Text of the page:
My reaction to today’s goings-on has confirmed to me on an even deeper level that opera is without question the path I must continue to follow if I’m permitted, and as yet I haven’t heard a single note of the orchestra…that comes tomorrow.


I have a feeling sleep will be low on the list of priorities during the coming days!

After months – it seems an eternity – of droning monks and nuns at the top of the Nielsen Soundscan sales charts, a masterpiece has finally broken through.

Must be someone’s birthday week.

cso verdi req

Also riding high are Helene Grimaud’s Brahms concertos (DG), Jeremy Denk’s Gldberg Variations (Warner) and Philadelphia’s Rite of Spring (DG)

verdi flashmob

Choral groups, first time singers, the BBC Symphony Chorus and many more gather in Covent Garden for a unique performance of Verdi’s ‘Va, pensiero’, led by Dominic Peckham.

Musical Director: Dominic Peckham.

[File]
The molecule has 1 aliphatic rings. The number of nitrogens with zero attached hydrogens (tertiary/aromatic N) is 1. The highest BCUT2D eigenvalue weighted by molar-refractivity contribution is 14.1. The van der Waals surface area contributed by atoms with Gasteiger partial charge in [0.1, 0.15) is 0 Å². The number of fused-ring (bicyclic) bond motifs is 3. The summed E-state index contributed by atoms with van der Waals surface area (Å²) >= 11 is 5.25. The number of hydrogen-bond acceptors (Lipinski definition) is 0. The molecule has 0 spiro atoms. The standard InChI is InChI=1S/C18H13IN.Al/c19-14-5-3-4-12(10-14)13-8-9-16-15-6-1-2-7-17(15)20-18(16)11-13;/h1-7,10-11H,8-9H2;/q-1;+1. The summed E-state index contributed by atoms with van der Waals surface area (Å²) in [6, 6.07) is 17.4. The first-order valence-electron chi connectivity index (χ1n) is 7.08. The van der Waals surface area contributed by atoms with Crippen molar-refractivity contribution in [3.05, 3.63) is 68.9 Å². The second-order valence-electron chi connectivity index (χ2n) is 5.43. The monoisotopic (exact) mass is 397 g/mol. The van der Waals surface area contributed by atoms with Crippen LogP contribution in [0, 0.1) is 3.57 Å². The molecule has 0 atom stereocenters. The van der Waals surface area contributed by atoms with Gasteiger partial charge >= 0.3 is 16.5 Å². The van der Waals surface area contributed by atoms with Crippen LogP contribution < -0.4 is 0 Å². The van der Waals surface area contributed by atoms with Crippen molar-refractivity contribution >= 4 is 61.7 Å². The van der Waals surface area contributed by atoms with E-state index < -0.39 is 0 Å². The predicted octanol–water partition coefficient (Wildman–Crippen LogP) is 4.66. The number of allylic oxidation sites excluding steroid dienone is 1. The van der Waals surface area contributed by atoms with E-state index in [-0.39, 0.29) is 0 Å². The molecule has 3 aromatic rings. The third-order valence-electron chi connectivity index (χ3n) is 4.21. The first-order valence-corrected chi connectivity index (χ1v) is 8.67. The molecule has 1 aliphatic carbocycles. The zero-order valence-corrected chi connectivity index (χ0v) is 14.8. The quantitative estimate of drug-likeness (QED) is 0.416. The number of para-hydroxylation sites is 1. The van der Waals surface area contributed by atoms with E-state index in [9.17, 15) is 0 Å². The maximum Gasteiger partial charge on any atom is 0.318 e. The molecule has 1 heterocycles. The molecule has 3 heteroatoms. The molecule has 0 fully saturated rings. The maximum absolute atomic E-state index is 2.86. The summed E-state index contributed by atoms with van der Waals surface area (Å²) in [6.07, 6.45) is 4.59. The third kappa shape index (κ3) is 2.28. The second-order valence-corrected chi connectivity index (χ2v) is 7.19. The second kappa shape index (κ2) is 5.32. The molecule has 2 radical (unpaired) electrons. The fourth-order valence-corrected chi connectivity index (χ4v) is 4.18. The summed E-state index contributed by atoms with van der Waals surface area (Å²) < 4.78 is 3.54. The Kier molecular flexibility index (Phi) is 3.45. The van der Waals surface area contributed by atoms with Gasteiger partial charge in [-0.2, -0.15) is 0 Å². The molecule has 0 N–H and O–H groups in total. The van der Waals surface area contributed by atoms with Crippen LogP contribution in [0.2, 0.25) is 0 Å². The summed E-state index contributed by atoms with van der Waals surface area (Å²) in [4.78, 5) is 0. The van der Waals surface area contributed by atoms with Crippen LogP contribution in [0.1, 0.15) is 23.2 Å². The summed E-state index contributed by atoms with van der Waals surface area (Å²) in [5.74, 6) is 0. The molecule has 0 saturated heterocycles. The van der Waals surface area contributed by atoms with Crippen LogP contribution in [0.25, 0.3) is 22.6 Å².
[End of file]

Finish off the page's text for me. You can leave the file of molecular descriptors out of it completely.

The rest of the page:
Cameras: Richard Andrews, Andrew Smillie, Andrew Saunders, Lawrence Huck.

Film directed by Andrew Smillie

Announcement just up on the ROH site:

Marina Poplavskaya has fallen ill and had to withdraw from the role of Hélène for final rehearsals and the first three performances of The Royal Opera’s production of Les Vêpres siciliennes on 17, 21 and 24 October.

The role will now be sung by Armenian soprano Lianna Haroutounian (below), who made her debut with The Royal Opera in May 2013 singing the role of Elizabeth of Valois in Don Carlo. Her other recent roles have included Desdemona in Otello for Opéra-Bastille in Paris, Leonora in Il trovatore in Marseilles, Amelia in Simon Boccanegra in Lille, Mimì in La bohème for the Grand Théâtre in Tours and Amelia in Un ballo in maschera at the Stadttheater in Bern and the Grand Théâtre in Tours.  Her roles during the 2012–13 season included Elena in I vespri siciliani at the Megaron Concert Hall, Athens, and Hélène in the original French version of the same opera in Bilbao and Frankfurt; and Cio-Cio-San in Madama Butterfly for Festival de Sanxay.

Marina hopes to be able to sing the remaining five performances on 29 October and on 1, 4, 7 and 11 November as scheduled. The rest of the cast remains the same.